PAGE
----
With family stuck in St. Martin, Montreal man wants feds to rescue Canadians trapped in Hurricane Irma’s wreck
A Montreal man with family in St. Martin is calling on the federal government to send helicopters to rescue Canadians trapped on the Caribbean island, which was ravaged by Hurricane Irma and is in the crosshairs of another hurricane.
Olivier Dionne’s sister Melissa has been living on the French side of the island, which is split between Dutch and French control, for a year with her husband and two young children.
He said he received a text message from her yesterday saying they are alive, but he has no word on injuries or how they are doing.
Olivier and Melissa Dionne
Melissa Dionne (right) sent her brother Olivier a message saying she was alive following the hurricane, but hasn’t sent him anything since. (Submitted by Olivier Dionne)
He isn’t sure where his sister is staying. He said as far as he knows, their house was damaged but may still be standing.
Dionne says as news emerged of other governments, such as the U.S., taking steps to rescue stranded citizens, he called the department of Global Affairs to see if Canada will do the same.
He said he was told Canada has no plans to intervene, but the representative took his sister’s information in case anything changes.
He said he isn’t happy with that response, especially considering Hurricane Jose is supposed to hit tomorrow. Since Irma destroyed the majority of the buildings on the French side of the island, many people don’t have a place to hide from what’s coming.
“No one’s taking action. They’re stranded, everyone is talking about having troops, but no one’s moving. There are Canadians right now that need to be rescued,” he said, his voice shaking.
In a statement, Global Affairs Canada spokesperson Brianne Maxwell did not address whether Canada had plans to go get citizens who are trapped, saying instead that the government is providing consular assistance to those who need it.
She added that Global Affairs Canada advises against all travel to the regions in the path of Hurricane Irma, but those who do go there should be prepared, have a plan and follow the advice of local authorities.
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Death toll could rise
French Interior Minister Gerard Collomb says Hurricane Irma has left at least nine people dead, seven missing and 112 injured on the French Caribbean islands of St. Martin and St. Barthelemy and urged coastal residents to take shelter as Jose approaches.
Collomb told reporters Friday that the death toll could rise as more emergency workers continue to search the area.
He said France is shuttling security forces, emergency workers and aid to the islands before the next storm hits Saturday night. He said the top priority is to “save the population and restore order” after looting broke out in some areas.
Dionne said other people he knows who are in St. Martin are posting the videos showing people looting stores, and what sounds like shots being fired in the background.
While the U.S. is looking into getting citizens off St. Martin, Canada says it has no plans to do the same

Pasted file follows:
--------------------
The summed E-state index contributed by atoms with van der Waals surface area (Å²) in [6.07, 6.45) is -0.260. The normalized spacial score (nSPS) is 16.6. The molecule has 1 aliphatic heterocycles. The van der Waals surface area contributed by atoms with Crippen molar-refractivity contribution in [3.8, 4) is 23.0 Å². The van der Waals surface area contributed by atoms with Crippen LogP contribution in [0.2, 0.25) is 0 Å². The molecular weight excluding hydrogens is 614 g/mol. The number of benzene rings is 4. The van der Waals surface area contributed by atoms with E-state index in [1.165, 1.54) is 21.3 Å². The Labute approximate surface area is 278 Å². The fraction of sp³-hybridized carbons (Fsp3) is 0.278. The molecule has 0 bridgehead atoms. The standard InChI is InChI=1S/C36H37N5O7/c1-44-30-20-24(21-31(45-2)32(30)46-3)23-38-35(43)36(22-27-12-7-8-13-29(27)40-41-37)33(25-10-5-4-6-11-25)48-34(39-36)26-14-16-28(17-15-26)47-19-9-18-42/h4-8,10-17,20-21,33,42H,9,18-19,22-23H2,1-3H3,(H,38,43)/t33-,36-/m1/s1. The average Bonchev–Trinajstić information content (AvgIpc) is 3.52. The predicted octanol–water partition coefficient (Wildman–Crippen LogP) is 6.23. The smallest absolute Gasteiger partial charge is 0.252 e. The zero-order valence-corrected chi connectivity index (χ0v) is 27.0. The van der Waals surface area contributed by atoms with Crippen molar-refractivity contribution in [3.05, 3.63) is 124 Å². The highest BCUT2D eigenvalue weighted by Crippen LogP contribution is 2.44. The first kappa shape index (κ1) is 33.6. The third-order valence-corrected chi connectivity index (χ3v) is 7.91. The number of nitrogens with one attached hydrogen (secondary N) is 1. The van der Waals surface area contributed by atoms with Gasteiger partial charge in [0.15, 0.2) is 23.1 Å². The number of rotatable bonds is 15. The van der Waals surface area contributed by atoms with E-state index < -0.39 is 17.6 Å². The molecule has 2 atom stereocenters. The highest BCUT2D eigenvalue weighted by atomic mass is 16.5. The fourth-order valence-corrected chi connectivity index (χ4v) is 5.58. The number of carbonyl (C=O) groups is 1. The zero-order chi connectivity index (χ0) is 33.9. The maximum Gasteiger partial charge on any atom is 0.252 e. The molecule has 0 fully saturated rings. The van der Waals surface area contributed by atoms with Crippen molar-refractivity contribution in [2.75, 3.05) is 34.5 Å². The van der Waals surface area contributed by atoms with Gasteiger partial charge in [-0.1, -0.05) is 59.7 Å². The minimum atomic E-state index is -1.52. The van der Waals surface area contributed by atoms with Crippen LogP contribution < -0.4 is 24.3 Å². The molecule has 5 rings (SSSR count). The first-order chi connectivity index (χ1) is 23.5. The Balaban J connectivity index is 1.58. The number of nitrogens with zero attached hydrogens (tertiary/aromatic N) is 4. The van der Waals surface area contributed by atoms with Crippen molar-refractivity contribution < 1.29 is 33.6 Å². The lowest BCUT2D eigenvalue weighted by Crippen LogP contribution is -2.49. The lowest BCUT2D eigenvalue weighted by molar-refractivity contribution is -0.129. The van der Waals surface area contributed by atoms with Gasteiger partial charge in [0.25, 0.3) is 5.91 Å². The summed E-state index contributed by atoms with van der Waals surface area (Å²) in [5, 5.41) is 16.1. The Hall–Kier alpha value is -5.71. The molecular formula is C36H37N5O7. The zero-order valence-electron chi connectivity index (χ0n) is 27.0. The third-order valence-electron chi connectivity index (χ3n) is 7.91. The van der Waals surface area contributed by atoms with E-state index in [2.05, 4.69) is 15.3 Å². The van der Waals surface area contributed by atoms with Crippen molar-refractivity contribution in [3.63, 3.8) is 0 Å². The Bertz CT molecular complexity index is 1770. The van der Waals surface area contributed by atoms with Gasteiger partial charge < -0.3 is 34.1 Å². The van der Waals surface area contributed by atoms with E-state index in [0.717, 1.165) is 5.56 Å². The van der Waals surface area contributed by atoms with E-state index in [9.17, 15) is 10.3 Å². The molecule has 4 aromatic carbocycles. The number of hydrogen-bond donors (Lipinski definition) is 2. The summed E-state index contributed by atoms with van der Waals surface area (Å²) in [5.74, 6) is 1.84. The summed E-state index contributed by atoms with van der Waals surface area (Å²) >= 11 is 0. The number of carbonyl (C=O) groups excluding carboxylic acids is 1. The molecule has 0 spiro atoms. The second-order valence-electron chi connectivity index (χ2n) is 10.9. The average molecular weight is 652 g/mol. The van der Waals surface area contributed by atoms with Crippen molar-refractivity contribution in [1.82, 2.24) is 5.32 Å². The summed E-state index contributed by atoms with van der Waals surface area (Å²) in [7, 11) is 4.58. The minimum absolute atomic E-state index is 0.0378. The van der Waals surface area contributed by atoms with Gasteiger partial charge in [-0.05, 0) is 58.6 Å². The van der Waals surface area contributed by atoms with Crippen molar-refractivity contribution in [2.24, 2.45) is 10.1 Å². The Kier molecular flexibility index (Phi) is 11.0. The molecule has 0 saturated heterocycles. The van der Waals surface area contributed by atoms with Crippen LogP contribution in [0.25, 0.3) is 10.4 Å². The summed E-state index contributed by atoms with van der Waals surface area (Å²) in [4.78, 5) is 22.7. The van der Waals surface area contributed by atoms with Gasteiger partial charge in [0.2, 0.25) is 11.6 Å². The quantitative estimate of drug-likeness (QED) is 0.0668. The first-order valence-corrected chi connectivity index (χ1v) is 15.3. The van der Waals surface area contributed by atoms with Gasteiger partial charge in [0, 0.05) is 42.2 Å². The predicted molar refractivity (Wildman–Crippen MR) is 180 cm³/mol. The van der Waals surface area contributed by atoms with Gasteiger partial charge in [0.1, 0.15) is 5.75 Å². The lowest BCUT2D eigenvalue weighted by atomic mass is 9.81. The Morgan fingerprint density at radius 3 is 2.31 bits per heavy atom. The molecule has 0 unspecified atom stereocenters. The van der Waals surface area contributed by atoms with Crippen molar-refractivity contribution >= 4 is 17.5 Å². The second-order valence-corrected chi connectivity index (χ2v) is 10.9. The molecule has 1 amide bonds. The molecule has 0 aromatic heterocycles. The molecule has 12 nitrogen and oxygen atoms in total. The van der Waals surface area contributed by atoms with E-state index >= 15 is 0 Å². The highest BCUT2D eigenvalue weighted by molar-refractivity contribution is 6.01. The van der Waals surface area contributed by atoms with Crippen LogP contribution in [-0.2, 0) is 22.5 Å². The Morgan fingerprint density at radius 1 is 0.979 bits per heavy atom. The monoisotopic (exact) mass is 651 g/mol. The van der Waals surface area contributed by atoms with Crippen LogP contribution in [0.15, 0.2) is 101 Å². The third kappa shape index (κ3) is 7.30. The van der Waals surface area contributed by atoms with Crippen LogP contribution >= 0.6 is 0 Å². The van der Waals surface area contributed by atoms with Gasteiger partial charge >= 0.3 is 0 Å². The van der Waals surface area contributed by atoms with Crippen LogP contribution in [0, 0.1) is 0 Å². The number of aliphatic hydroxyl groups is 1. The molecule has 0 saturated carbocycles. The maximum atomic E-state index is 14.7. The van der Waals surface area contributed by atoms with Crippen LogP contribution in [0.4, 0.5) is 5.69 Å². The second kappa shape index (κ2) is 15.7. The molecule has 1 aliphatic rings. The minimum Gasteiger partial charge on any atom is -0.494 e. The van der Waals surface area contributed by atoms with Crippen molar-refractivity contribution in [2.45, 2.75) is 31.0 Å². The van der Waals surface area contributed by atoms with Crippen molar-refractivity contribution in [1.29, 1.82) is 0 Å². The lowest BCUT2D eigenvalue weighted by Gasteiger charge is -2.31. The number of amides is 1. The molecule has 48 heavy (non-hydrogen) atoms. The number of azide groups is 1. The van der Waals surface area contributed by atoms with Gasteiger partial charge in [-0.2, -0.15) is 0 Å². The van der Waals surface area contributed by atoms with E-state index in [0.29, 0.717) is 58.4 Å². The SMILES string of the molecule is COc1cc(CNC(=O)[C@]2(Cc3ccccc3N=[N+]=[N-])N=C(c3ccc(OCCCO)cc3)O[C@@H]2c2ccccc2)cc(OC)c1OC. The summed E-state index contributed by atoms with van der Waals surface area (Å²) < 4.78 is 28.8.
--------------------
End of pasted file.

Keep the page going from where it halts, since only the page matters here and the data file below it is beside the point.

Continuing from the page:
“I’m very worried right now,” he said.
René Lépine, the president of a Quebec-based real estate firm who lives in St. Martin, witnessed the looting first-hand and likened scenes on the streets to “anarchy.”
He said he was punched in the face by someone who was trying to grab his camera while he was taking photos.
Lépine said he is encouraged that Dutch marines are arriving on the island and he’s hoping authorities will soon get a handle on the situation.
“If it does not get under control, I will be looking for a way out. I don’t have a choice. I’ve got to survive this.”
Still no word
The French rescue operation includes military frigates, military and civilian planes and helicopters. Collomb has said 100,000 food rations were sent to St. Barthelemy and St. Martin, the equivalent of four days of supplies.
Dionne said his family members have no electricity, not much drinking water, no Wi-Fi or cellphone service.
“Sending food is important, I understand, sending medical attention for people who are injured on the island is important, but there’s a serious matter right now. There’s a hurricane hitting in 24 hours, and no one is talking about that.”
Some people had access to their phones for a few minutes yesterday, which is how his sister managed to send him the message, but she hasn’t contacted him since.
The U.S. Consulate General in Curacao said it believes about 6,000 Americans are stranded on St. Martin. It said it was working with the U.S. and other governments to try to figure out how to get the Americans off the island either by air or boat.
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What did these people do to help themselves before the storm?
Let me assure you- We were in SXM 8/19-9/2 and NO warning was given to us by out time share personnel -most tv shows are not in English so we just happen to see CNN one evening mentioning Irma, but the US could care less about SXM so we were not aware of the situation, people in the US have great infrastructure and technology- other countries do not. Most locals live in shacks w no tv or internet.Stop blaming it on the people- I pray for everyone we had to leave at SXM- most of the lovely people we know are very hard workers and rely on the tourist industry. The thing that attracts most to the island is the laid back- “No Problem” attitude; unfortunately it is ow their demise.